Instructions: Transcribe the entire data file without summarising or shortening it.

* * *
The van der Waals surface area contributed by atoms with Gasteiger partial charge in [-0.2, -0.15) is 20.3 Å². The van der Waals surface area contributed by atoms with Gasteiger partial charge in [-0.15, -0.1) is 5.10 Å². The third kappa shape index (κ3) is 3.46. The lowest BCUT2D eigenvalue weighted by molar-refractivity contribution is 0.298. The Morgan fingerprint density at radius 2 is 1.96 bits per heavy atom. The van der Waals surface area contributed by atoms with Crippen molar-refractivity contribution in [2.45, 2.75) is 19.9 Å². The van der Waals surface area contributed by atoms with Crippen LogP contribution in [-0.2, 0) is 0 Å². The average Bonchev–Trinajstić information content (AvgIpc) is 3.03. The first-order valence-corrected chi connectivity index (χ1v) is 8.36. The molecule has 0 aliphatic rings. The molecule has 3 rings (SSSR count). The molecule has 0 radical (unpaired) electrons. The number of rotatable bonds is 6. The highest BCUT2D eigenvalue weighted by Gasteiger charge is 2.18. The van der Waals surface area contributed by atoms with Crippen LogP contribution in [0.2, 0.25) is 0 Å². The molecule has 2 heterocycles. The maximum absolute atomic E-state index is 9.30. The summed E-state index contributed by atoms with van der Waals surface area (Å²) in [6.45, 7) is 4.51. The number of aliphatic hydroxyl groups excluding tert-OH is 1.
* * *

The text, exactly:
The van der Waals surface area contributed by atoms with Gasteiger partial charge in [-0.2, -0.15) is 20.3 Å². The van der Waals surface area contributed by atoms with Gasteiger partial charge in [-0.15, -0.1) is 5.10 Å². The third kappa shape index (κ3) is 3.46. The lowest BCUT2D eigenvalue weighted by molar-refractivity contribution is 0.298. The Morgan fingerprint density at radius 2 is 1.96 bits per heavy atom. The van der Waals surface area contributed by atoms with Crippen molar-refractivity contribution in [2.45, 2.75) is 19.9 Å². The van der Waals surface area contributed by atoms with Crippen LogP contribution in [-0.2, 0) is 0 Å². The average Bonchev–Trinajstić information content (AvgIpc) is 3.03. The first-order valence-corrected chi connectivity index (χ1v) is 8.36. The molecule has 0 aliphatic rings. The molecule has 3 rings (SSSR count). The molecule has 0 radical (unpaired) electrons. The number of rotatable bonds is 6. The highest BCUT2D eigenvalue weighted by Gasteiger charge is 2.18. The van der Waals surface area contributed by atoms with Crippen LogP contribution in [0.2, 0.25) is 0 Å². The molecule has 2 heterocycles. The maximum absolute atomic E-state index is 9.30. The summed E-state index contributed by atoms with van der Waals surface area (Å²) in [6.45, 7) is 4.51. The number of aliphatic hydroxyl groups excluding tert-OH is 1.